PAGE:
The Normandy D-Day Ceremony at the Normandy American Cemetery was absolutely first class. The staging, audio and video production were excellent. Both presidents gave exceptional addresses. While each reflected their own nation’s character and perception of the good, they both kept the focus on the surviving veterans, there with them, and those who have long laid to rest in this consecrated ground. Warning: this is at least a two hanky event.

The ITV YouTube channel carried the Normandy American Cemetery ceremony, with President Trump and President Macron. President Macron helicoptered in just before the ceremony started, as he had started the day in the British beach sector with Prime Minister May, and with representatives of the British royal family at a church service. He, and the French people, did a fine job as grateful hosts. Don’t miss the WWII cargo aircraft formations towards the end of the American ceremony, with the two presidents and their wives side-by-side looking out over the beach to the sea. That rumble is the sound of liberty.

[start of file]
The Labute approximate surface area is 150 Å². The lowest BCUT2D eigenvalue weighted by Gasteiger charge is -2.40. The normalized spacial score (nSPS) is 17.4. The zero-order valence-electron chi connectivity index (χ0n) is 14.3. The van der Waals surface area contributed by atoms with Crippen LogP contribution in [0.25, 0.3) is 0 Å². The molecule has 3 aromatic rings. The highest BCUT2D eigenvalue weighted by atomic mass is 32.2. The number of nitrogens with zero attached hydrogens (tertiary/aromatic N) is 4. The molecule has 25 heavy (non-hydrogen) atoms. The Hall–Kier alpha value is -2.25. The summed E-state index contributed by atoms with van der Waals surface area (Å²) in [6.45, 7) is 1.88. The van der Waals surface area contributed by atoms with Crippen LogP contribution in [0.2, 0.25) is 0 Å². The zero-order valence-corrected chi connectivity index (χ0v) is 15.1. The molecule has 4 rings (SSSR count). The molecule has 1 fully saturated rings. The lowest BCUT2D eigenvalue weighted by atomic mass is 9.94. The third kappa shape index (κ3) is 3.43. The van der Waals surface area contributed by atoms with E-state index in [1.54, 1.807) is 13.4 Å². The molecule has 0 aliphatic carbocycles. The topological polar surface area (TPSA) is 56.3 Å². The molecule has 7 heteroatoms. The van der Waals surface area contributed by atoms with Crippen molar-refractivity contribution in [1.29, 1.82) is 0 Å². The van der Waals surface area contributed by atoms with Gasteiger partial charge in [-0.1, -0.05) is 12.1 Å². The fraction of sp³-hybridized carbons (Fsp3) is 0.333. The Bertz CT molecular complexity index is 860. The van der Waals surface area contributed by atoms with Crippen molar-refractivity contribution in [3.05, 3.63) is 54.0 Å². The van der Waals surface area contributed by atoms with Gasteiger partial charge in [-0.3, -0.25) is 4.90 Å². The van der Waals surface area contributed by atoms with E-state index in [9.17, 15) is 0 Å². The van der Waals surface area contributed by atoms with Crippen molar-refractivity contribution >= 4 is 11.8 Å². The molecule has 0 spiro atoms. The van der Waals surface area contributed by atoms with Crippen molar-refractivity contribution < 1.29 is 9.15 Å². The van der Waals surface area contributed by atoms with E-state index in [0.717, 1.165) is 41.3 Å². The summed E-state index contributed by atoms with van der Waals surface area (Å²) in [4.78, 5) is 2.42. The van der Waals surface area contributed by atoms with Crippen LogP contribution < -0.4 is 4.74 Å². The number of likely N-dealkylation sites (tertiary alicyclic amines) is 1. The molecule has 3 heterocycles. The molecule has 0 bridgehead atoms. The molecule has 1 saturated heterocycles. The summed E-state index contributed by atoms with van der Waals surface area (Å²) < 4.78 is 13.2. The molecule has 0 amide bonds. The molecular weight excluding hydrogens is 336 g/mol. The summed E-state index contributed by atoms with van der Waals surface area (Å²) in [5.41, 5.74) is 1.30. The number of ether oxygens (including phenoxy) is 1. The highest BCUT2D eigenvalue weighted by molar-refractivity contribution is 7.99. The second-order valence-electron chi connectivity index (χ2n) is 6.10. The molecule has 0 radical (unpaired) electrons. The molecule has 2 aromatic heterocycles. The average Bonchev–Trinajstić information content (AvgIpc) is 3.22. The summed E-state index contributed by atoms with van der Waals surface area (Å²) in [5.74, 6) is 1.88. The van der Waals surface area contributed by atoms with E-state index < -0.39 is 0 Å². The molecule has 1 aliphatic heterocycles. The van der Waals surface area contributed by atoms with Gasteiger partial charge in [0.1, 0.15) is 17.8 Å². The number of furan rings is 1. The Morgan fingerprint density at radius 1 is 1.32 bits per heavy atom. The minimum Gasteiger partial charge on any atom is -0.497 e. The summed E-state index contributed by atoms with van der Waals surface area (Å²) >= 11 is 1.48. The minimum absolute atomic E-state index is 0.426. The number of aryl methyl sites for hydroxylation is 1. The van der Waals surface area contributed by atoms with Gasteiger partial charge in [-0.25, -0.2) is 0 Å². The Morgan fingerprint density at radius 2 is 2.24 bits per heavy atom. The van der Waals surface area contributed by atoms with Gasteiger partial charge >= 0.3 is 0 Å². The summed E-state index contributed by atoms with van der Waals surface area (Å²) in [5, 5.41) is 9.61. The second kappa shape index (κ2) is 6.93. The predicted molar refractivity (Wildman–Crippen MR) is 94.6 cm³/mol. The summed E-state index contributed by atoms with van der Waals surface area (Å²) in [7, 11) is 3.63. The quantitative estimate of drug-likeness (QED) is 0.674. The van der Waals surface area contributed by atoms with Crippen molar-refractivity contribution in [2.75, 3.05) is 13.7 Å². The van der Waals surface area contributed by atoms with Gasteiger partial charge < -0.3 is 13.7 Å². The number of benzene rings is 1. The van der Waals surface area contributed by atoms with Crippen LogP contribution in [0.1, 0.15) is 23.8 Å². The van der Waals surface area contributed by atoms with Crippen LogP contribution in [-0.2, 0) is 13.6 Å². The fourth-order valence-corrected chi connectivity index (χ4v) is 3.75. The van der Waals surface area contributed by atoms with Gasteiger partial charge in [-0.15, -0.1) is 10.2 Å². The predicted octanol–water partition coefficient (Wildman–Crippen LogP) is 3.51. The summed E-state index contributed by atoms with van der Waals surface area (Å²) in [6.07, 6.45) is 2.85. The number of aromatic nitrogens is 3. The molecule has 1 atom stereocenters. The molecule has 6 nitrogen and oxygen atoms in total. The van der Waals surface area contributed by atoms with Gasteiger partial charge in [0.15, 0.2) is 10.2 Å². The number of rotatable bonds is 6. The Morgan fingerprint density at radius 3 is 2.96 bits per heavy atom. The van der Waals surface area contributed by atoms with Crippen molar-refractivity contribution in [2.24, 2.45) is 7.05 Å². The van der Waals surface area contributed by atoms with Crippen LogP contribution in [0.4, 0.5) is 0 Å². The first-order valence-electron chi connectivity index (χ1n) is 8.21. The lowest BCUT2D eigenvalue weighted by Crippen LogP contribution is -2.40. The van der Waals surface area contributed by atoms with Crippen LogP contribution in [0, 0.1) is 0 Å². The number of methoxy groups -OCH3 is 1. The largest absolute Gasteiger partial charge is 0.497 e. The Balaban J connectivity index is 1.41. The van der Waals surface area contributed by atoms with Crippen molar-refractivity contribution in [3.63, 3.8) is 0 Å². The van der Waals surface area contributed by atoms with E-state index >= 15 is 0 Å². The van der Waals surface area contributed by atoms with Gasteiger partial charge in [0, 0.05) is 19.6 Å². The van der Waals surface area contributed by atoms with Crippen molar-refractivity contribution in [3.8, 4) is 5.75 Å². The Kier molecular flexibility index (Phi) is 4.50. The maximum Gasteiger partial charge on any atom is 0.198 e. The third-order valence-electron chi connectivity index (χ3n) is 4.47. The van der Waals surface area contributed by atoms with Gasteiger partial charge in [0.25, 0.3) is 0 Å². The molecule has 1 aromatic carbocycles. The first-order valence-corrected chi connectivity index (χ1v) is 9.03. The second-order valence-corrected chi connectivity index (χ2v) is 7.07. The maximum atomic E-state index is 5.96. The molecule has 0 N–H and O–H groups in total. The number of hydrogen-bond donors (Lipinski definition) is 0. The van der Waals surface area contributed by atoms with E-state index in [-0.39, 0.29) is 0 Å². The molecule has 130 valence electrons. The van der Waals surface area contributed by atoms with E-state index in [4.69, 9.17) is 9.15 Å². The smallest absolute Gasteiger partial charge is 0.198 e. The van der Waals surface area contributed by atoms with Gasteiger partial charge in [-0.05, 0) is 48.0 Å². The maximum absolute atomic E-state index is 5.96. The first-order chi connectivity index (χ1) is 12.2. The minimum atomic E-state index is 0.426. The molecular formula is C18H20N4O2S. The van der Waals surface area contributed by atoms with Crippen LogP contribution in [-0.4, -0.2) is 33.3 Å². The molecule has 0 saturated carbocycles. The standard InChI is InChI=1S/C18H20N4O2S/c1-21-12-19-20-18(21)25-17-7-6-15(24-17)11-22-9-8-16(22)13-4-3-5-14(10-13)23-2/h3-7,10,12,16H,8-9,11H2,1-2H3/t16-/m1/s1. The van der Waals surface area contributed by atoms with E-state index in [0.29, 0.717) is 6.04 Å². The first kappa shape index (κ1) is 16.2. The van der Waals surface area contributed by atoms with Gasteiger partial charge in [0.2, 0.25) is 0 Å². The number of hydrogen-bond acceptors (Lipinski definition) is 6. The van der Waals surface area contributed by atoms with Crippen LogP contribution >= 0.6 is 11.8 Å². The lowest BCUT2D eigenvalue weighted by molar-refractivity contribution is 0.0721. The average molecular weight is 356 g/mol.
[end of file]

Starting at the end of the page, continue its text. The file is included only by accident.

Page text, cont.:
What Genocide? The First State-Directed Mass Murder in a Bloody Century

 

France24 has topics for both Sri Lanka and the Armenian Genocide. No stories on the Armenian Genocide 104th anniversary appear on CNN’s website. Then again, CNN is in good company with Fox News, also silent on the anniversary. As a brief refresher, the Ottoman Empire, almost on its death bed—before a group of younger officers dragged the Turkish nation into secular modernity—launched a campaign against Armenian communities. This ethnic cleansing and mass murder campaign was not only ethnic but also religious.